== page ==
Then back to the good old USofA to hopefully quickly reset our respective palates, which thus far were severely underwhelmed. Could it be Edna Valley Chardonnay 2016 to the rescue? Not so fast, Cali breath! In an apparent attempt to distinguish itself from the French competition, or possibly more focused on a weak imitation of the popular California Chardonnay style, the Edna Valley Chardonnay represented what several of our panel members liked the least about Cali Chards–“too much oak, too much butter.” This Chard had a pleasant, even refreshing nose, but somehow it managed to pretty much tie the Blason de Bourgogne Burgundy for quickest dumping of glasses, as this white was borderline undrinkable for 3 of the 4 panelists. Certainly it was a waste of $9.
Just for perspective, we bravely soldiered on for a third Chard in this category, the Charles Shaw “2 Buck Chuck” Chardonnay. Perhaps it was that the two other category contestants were so spare, but the $1.99 retail Chard was not appreciably worse that the others in this category. Of course, that was a pretty low hurdle to clear. Desperately seeking a compliment for this overly sweet bargain wine, Duncan opined that this Charles Shaw Chardonnay would probably be suitable for making a wine spritzer by adding soda and a lime. Nice save, Duncan. By taste, I’m declaring that this category is a three way tie, with a possible nod to the 2 Buck Chuck as a cocktail base and its bargain basement tab.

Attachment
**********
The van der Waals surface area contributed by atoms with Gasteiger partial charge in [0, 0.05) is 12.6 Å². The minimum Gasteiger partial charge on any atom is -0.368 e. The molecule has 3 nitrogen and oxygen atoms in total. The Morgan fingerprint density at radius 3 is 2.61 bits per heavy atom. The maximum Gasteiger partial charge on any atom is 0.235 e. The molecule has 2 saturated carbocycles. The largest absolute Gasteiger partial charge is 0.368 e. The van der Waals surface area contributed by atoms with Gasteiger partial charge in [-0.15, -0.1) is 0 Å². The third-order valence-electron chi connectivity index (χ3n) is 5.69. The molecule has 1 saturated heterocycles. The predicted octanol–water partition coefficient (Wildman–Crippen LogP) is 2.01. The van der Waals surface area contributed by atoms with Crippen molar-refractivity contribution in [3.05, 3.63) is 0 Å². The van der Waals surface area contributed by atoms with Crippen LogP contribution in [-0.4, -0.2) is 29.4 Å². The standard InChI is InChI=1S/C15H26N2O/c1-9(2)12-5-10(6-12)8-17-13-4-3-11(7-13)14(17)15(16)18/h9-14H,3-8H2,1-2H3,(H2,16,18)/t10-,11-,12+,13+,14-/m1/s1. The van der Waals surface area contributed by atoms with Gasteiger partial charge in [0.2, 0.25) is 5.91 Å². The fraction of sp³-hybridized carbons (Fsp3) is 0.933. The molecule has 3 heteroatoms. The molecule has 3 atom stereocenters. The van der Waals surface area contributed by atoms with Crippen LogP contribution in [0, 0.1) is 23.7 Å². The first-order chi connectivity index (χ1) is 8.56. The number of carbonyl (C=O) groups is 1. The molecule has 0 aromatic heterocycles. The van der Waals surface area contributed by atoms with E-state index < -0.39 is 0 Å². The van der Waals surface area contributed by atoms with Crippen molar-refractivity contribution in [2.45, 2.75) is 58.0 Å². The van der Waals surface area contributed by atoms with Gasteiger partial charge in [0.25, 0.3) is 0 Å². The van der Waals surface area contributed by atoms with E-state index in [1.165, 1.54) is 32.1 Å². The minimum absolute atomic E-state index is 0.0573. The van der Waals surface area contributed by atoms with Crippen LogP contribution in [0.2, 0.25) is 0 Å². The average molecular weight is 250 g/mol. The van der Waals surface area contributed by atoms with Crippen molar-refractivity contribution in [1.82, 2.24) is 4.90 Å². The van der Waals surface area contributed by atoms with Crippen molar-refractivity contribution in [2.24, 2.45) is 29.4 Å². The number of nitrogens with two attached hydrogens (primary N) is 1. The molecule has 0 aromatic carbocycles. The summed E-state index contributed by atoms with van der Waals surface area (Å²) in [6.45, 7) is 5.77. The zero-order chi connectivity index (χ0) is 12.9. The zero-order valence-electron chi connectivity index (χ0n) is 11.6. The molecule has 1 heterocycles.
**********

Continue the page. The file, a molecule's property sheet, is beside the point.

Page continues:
At this point, we lost a panel member. We needed to pick up the pace, or I will be left with only the Sleuth, Priscilla the teacup Yorkie and Lulu the Pug on my panel. Help!
Value Wine–Pinot Noir.